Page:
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© 2020, © 2020 Society for the Scientific Study of Reading. This experiment investigated comprehension monitoring in children learning English as an additional language (EAL) compared to monolinguals. Sixty-three 9–10-year-old children read texts containing an internal inconsistency (e.g. a barking kitten vs. barking puppy) while their eye movements were monitored. Standardized tests measured word reading fluency and vocabulary size and the children completed a questionnaire tapping rereading behavior. There was no overall difference between EAL and monolingual children. Regardless of EAL status, children with larger vocabularies were more efficient in their re-analysis of inconsistent information, as revealed by regressive eye movements. As efficient re-analysis of inconsistent information is essential for comprehension and is ubiquitous in proficient readers, the presence of this pattern in the children is indicative of successful online monitoring. However, rereading of inconsistent vs consistent words in the eye movement record was not related to children’s self-reported rereading, not providing any support for deliberate rereading. Our findings indicate that successful online monitoring relies on strong word knowledge leading to efficient processing of texts, both for bilingual and monolingual children, and beyond deliberate rereading.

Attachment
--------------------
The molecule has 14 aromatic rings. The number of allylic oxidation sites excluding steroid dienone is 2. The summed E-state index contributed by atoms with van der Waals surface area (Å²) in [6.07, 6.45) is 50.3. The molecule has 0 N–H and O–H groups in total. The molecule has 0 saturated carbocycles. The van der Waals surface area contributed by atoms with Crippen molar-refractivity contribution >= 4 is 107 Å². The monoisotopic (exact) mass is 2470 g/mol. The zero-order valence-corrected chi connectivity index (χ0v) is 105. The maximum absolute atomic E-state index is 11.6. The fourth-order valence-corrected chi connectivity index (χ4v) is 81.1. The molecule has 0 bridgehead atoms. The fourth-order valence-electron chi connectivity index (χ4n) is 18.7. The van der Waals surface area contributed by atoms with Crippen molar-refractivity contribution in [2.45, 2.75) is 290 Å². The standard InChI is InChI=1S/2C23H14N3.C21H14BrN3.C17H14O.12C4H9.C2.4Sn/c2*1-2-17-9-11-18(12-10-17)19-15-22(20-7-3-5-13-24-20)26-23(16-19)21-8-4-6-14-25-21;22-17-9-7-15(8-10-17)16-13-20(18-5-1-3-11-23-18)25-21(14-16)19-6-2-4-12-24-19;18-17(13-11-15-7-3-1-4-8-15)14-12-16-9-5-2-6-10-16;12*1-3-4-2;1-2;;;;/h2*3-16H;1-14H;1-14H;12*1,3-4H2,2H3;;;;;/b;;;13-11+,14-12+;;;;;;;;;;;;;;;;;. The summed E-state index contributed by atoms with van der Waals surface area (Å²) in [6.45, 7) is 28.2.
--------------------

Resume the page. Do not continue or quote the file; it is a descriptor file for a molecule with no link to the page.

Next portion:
Original publication




Journal article


Scientific Studies of Reading

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